Channel 5Viacom has unveiled a new identity for Channel 5, which will be rolled out across its TV channels and on demand service on Thursday.
The rebrand, which launches on Channel 5 on Thursday morning, includes a new logo and on-screen treatments for each of 5’s channels – Channel 5, 5USA and 5Star – designed by New York agency Gretel (the logo for sister channel Spike, which launched in April last year, has remained the same). Online service Demand 5 has been renamed My5 and has a new logo designed by Los Angeles agency Troika, and Viacom has worked with several production companies to create new idents for Channel 5 and 5USA. The new look has taken 13 months to create, and Viacom hopes it will challenge negative perceptions of the brand and attract 16-34 year-old viewers as well as those in the ABC1 demographic.

The new 5 logo sees the number broken into segments, which, like Channel 4’s, can be animated and deconstructed or re-arranged on-screen. Different colours and textures will also be added to reflect different moods and types of content:

Channel 5’s colour palette is made up of eight gradations, spanning pink, purple, green, blue and orange, and on-screen messaging will speak to viewers in a warm and friendly tone, with messages such as ‘see you soon’, ‘welcome back’ and ‘settle in’ set in typeface Nobel Light.

5STAR LDMThe project was led by Channel 5’s VP of marketing, Jo Bacon and Jody Malam, creative director at MTV. Bacon says the new look is inspired by the idea of presenting ‘spirited TV with an emotional heart’, reflecting Channel 5’s new positioning.

“Channel 5 is for everyone – we’re for the masses, and appeal to all of the UK, some of the time,” says Bacon. Describing 5’s spirit as creative, unashamedly entertaining, occasionally provocative and honest, she says its programming exists “to make the everyday more colourful” – an idea that is reflected in its new idents. The aim was also to communicate a sense of empathy, of programming that speaks to and for the people, she says, as well as a cheekiness and sense of playfulness.

The idents draw on the idea of 5 making everyday life better with a series of short films which each feature a moment of surprise; from a group of five whales emerging from the sea, to five tropical birds appearing on a balcony. “We didn’t want to make them just about the logo, we wanted to create moments of entertainment in their own right,” says Bacon. Films were created by Academy, and directed by Si&Ad.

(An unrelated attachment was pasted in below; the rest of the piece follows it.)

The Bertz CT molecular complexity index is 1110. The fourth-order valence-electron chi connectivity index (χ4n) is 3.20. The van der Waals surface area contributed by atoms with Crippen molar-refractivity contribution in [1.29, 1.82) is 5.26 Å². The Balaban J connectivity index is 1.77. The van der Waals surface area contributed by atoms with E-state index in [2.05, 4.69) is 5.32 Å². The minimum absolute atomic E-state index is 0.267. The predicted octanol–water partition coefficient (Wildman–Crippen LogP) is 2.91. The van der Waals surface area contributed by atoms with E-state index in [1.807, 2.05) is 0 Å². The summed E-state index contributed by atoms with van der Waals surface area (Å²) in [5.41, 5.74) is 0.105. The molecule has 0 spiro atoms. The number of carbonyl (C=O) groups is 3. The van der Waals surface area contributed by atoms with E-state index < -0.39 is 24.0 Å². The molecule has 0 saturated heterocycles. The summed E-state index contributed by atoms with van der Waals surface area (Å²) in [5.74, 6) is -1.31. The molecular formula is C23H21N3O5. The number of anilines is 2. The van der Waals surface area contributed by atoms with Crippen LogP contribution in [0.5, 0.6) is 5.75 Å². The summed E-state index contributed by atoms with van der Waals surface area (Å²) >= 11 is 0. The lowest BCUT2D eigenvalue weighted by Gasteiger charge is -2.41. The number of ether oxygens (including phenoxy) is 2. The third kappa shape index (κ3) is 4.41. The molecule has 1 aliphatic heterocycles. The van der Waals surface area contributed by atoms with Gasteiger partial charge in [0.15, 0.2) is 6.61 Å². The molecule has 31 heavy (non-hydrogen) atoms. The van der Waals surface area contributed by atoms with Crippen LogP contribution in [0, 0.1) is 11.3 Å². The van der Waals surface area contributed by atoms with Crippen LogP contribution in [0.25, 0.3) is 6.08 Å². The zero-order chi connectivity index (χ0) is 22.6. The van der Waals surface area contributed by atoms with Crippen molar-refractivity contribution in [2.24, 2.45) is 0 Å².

5USA Liberty IdentLondon studio Momoco, meanwhile (which has worked on titles for Luther and London Spy), has created a slick series of idents for 5USA, which were shot using drones and feature sweeping views of US cities. “We wanted to capture a sense of Americana,” says Bacon. “5USA has a loyal fan base, so we didn’t want to alienate them, but we wanted to contemporise [the channel],” she explains.

The rebrand aims to better connect 5’s channels, while also giving each one a distinct voice, explains Bacon. 5USA’s Americana-style look references its focus on US drama, while 5Star’s branding is designed to appeal to a younger audience. “We want things to look like a family, but also distinctive and individual,” she adds.

Bacon says the team did extensive research into perceptions of Channel 5 before starting the rebrand – the project began with a four-month exercise to develop a new strategy, carried out by research and comms teams. While reticent to cite any specific negative feedback from viewers, Bacon acknowledges that there have long been concerns over the quality of 5’s programming – something that was revealed in research – and says the rebrand aims to address this with high production values, cinematic idents and a more upmarket look and feel.

Bacon also says the previous branding, with a ‘5’ in a red circle, felt quite “tabloid-esque” and failed to reflect the channel’s new commitment to launching a broader range of programming, from Body Donors to Ben Fogle: New Lives in the Wild (where adventurer Fogle visits people who have left the daily grind behind to set up a new life in remote areas). Explaining the decision to work with a number of agencies, she says Viacom wanted to work with “the best talent from around the world”.

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By Expat